Friday, July 19, 2013

Jimmy Knepper


           
Cover photo of Cunningbird
 
While practicing the other day I got a look at myself in the mirror and thought, "Jesus, I'm starting to look like Jimmy Knepper."  The cover photo of Cunningbird, the only CD of his I have, could easily be me, if the hair was grayer. And he's dressed as I would if left to my own devices. Now, if I could just play like him.           
            Jimmy Knepper is another trombone player who ought to be a household name. I learned about him only after moving to New York and, sometime in 1989, playing hooky from work by going to a concert at nearby Pace University. The performance, dedicated to the great Ellington trombones, was led by Art Baron and included people like Craig Harris and Doug Purviance. As I remember it, a guy named Jimmy Knepper was supposed to have played as well but some sort of health problem prevented it. So when I ran across Cunningbird (an import from Denmark), probably in J&R Music or Tower Records on Broadway (where I spent a considerable amount of time and money) I remembered the name and bought it.

            While this 1976 recording was a great introduction,  it wasn't until I got into Charles Mingus that I realized what a complete trombone bad-ass Jimmy Knepper truly was.  For better or worse, Jimmy is best known for his association with Mingus and famously having his chops wrecked in 1962 when, in a fit of temper, the bassist punched him in the mouth.   Usually trombone and bass players get along pretty well and because they almost always function in support of someone else, often share some of the same dim views. Possibly because they work more steadily, I don't think bass players are as prone to becoming embittered - like me. Charles Mingus was a notable exception and even the most enthusiastic supporters refer to his temper as "mercurial." Anyway, we're talking about trombone players, not bassists so back to Jimmy Knepper.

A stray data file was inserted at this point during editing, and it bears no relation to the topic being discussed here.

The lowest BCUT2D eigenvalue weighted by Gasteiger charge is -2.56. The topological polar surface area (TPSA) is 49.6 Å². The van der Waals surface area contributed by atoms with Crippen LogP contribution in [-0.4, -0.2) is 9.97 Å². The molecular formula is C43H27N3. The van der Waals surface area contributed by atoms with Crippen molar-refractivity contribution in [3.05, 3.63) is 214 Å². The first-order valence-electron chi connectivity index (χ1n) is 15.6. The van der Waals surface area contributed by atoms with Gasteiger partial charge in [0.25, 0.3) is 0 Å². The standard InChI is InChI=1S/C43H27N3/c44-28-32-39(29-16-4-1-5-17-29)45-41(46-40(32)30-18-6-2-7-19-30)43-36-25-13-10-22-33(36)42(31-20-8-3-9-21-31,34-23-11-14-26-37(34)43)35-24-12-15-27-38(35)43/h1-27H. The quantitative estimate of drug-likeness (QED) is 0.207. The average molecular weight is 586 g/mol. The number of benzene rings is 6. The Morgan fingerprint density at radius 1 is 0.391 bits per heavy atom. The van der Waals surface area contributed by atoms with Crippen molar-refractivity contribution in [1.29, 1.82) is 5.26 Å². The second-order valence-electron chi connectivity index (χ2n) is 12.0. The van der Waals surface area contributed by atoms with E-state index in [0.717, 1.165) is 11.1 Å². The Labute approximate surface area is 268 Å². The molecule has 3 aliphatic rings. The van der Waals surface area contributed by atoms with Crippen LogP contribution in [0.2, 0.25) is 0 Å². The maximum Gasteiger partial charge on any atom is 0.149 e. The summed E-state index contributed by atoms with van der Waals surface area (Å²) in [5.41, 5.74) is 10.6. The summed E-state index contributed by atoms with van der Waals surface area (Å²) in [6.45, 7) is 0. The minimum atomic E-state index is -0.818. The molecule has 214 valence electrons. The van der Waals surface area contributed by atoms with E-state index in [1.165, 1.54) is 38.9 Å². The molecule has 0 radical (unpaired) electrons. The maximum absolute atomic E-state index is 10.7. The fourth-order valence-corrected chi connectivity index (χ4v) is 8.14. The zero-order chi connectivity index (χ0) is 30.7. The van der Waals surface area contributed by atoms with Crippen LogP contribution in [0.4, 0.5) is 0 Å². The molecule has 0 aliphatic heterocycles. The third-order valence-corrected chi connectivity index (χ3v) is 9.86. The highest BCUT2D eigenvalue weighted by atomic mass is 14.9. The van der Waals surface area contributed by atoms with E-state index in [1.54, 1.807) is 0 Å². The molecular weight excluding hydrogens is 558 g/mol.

Over the years, I've found a few of his vinyl albums, Idol Of The Flies, Dream Dancing and (an unopened) 1st Place at used record stores and as far as I know, only Dream Dancing is on CD. I'd been meaning to hook my turntable back up for years but didn't and when we moved overseas, got rid of it entirely so, the Mingus albums have remained my main source of listening to Jimmy Knepper.           
            What strikes me about these Mingus recordings is, considering the period, the influence of J.J, and the emergence at the time of others like Curtis Fuller, how completely unlike anyone else Jimmy Knepper sounds. This is probably because, as he says, his main musical influence was Charlie Parker and how he adapted this to the trombone is something for a better trombone player than me to reflect on (Check out Kirk Dietrich's book Jazz 'Bones.) But I know enough to recognize that the language of bebop as expressed by Jimmy Knepper is unique.
            The tune I picked here, "Haitian Fight Song", is from Charles Mingus' album, The Clown, released in 1957. The opening theme is stated by Jimmy's trombone then builds into his solo which, especially the double-time section, is amazing. Again, he ought to be a household name but from what I've read, this was as much his own fault as anyone else's since he wasn't much of a self-promoter, like a lot of jazz musicians.
            So I'll finish this with something about Jimmy Knepper from Charles Mingus himself, an excerpt from "What is a Jazz Composer", the liner notes from the 1971 Mingus album Let My Children Hear Music, the only Grammy nomination he ever got (for the liner notes, not the music. No wonder he was pissed all the time).
            There are many other instruments besides the trumpet which jazz musicians have made do the impossible. And they can play, for hours on end, technical, involved, difficult, educated lines that have melodic sense. They are all virtuosi. The same goes for string bass. The same goes for saxophone, although it is not used much in symphony. But anything Milhaud has done in classical music, McPherson and Bird, alone, do with ease as well as human warmth and beauty. Tommy Dorsey, for example, raised the range of the trombone two octaves. Britt Woodman raised it three. And take Jimmy Knepper. One of his solos was taken off a record of mine and written out for classical trombone in my ballet. The trombone player could barely play it. He said it was one of the most technical exercises he had ever attempted to play. And he was just playing the notes-not the embellishments or the sound that Jimmy was getting. That about covers it.

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